BALTIMORE, SEPT. 26 -- Pete Filson?

It was supposed to have been Rick Rhoden, and it might just as well have been as the Baltimore Orioles were defeated, 2-0, by the New York Yankees tonight before 26,608 at Memorial Stadium.

The loss was Baltimore's eighth straight and 17th in 18 games. It also dropped the Orioles' lifetime record against New York to 289-289. They had been the only team with a lifetime winning mark against the Yankees. The Orioles close out their 1987 homestand today at 2:05 against the Yankees before closing out the season at Detroit and New York.

Filson, a journeyman left-hander who turns 29 Monday, allowed five hits in seven innings in taking the injured Rhoden's turn in the starting rotation. Tim Stoddard's two-hit, no-run eighth inning and Dave Winfield's booming home run off Mike Boddicker in the top of the ninth set up Dave Righetti for his 31st save of the season.

The homer was the 1,481st hit allowed by the Orioles this year, a club record, breaking the old mark set in 1985. The Orioles have allowed 217 home runs, three short of the major league record.

"I'm getting a little older and I have to take advantage of every opportunity," said Filson (1-0), who was making his first start of the season for the Yankees after spending most of the season with Class AAA Columbus. "I hadn't started in a long time and I was looking forward to it."

The Orioles should have been looking forward to it, as well. Filson, who previously had been with the Minnesota Twins and the Chicago White Sox, had allowed 17 earned runs in 18 2/3 career innings against Baltimore. Theoretically, that is just what a team with eight more strikeouts than hits in its six previous games needs.

However, despite having the leadoff hitter reach base in five of Filson's seven innings, and having at least one baserunner in every inning, the Orioles came up empty.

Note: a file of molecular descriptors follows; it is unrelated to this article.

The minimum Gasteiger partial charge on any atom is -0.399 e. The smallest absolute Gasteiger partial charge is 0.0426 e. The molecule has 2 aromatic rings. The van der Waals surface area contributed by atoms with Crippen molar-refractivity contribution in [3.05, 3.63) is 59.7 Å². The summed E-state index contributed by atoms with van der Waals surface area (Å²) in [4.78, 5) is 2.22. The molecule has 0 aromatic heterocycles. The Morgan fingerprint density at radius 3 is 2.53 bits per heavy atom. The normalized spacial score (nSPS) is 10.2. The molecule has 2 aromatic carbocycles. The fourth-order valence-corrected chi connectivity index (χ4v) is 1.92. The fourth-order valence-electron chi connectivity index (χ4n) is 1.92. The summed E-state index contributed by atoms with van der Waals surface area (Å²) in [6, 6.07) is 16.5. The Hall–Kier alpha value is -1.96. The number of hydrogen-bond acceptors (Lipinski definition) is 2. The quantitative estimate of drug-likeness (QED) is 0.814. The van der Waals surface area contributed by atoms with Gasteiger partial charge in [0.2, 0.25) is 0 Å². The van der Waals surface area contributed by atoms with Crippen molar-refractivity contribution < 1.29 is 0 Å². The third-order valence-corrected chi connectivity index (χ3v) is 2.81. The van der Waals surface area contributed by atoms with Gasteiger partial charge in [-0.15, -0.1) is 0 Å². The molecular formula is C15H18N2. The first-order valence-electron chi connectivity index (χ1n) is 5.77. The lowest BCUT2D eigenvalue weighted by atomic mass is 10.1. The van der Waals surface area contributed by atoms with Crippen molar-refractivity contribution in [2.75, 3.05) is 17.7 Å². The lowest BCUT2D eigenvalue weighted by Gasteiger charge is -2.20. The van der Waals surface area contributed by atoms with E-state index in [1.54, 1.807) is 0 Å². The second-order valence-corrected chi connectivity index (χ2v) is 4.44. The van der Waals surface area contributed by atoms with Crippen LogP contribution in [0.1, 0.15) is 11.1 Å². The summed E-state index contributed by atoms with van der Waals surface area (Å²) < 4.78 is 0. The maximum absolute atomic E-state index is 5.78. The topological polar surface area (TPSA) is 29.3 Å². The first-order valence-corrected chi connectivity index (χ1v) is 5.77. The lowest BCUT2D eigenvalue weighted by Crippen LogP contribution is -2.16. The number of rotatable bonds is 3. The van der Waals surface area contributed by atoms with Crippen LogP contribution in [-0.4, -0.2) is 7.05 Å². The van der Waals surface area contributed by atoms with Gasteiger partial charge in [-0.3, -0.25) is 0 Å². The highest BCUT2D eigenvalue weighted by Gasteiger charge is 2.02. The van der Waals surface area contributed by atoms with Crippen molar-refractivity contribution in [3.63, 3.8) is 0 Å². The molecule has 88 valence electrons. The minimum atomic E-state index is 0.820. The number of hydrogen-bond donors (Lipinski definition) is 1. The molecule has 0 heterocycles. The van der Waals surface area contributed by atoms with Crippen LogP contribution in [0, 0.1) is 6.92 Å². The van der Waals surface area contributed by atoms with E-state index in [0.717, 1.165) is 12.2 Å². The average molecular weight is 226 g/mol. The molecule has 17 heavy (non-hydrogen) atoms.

Boddicker (10-11), on the other hand, did have something new to show the Yankees -- a delivery he started using last Monday against Toronto that he hadn't used since high school.

"He's bringing his hands above his head instead of just up to his chin," Orioles pitching coach Mark Wiley explained. "He was experimenting with it one day on the side, it felt comfortable and he decided to go with it."

As is it did against the Blue Jays, when he allowed seven hits, one walk and two earned runs in 8 1/3 innings, it worked. Tonight, the right-hander allowed just four hits and two walks.

He retired the first 10 men he faced before Willie Randolph handcuffed third baseman Rene Gonzales with a hard grounder that went into left field for what, after considerable deliberation, was ruled a base hit.

New York's Rick Cerone led off the sixth with a blooper to right that Lee Lacy tentatively played into a single and an error. Bobby Meacham attempted a sacrifice, but his weak bunt was scooped up by catcher Terry Kennedy, who threw to Gonzales, who ran down Cerone.

After Rickey Henderson struck out and Randolph walked, moving Meacham to second, Don Mattingly removed any lingering doubts about the no-hitter with a drive to the top of the wall in right. Meacham scored and Randolph would have scored except that first base umpire Joe Brinkman ruled that a fan had touched the ball, making it a ground-rule double.